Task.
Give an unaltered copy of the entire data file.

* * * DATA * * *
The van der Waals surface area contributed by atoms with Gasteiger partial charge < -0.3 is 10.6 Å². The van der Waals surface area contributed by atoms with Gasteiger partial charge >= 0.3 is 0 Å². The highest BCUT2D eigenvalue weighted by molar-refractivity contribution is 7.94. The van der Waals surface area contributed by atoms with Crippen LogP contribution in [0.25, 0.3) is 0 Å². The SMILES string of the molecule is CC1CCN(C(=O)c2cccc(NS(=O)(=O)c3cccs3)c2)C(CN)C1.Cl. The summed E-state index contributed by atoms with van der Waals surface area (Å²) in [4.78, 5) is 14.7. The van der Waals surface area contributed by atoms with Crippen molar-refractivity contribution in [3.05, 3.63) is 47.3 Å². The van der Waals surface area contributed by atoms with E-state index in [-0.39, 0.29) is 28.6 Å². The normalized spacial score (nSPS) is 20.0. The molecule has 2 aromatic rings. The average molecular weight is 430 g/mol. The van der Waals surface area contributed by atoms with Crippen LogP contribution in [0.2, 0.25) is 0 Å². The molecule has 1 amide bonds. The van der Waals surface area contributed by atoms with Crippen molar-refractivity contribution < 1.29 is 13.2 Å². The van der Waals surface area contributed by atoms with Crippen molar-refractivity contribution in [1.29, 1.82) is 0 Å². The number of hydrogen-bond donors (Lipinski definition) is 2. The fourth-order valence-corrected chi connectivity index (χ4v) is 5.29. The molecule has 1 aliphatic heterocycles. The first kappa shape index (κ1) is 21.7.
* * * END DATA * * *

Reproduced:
The van der Waals surface area contributed by atoms with Gasteiger partial charge < -0.3 is 10.6 Å². The van der Waals surface area contributed by atoms with Gasteiger partial charge >= 0.3 is 0 Å². The highest BCUT2D eigenvalue weighted by molar-refractivity contribution is 7.94. The van der Waals surface area contributed by atoms with Crippen LogP contribution in [0.25, 0.3) is 0 Å². The SMILES string of the molecule is CC1CCN(C(=O)c2cccc(NS(=O)(=O)c3cccs3)c2)C(CN)C1.Cl. The summed E-state index contributed by atoms with van der Waals surface area (Å²) in [4.78, 5) is 14.7. The van der Waals surface area contributed by atoms with Crippen molar-refractivity contribution in [3.05, 3.63) is 47.3 Å². The van der Waals surface area contributed by atoms with E-state index in [-0.39, 0.29) is 28.6 Å². The normalized spacial score (nSPS) is 20.0. The molecule has 2 aromatic rings. The average molecular weight is 430 g/mol. The van der Waals surface area contributed by atoms with Crippen LogP contribution in [0.2, 0.25) is 0 Å². The molecule has 1 amide bonds. The van der Waals surface area contributed by atoms with Crippen molar-refractivity contribution < 1.29 is 13.2 Å². The van der Waals surface area contributed by atoms with Crippen molar-refractivity contribution in [1.29, 1.82) is 0 Å². The number of hydrogen-bond donors (Lipinski definition) is 2. The fourth-order valence-corrected chi connectivity index (χ4v) is 5.29. The molecule has 1 aliphatic heterocycles. The first kappa shape index (κ1) is 21.7.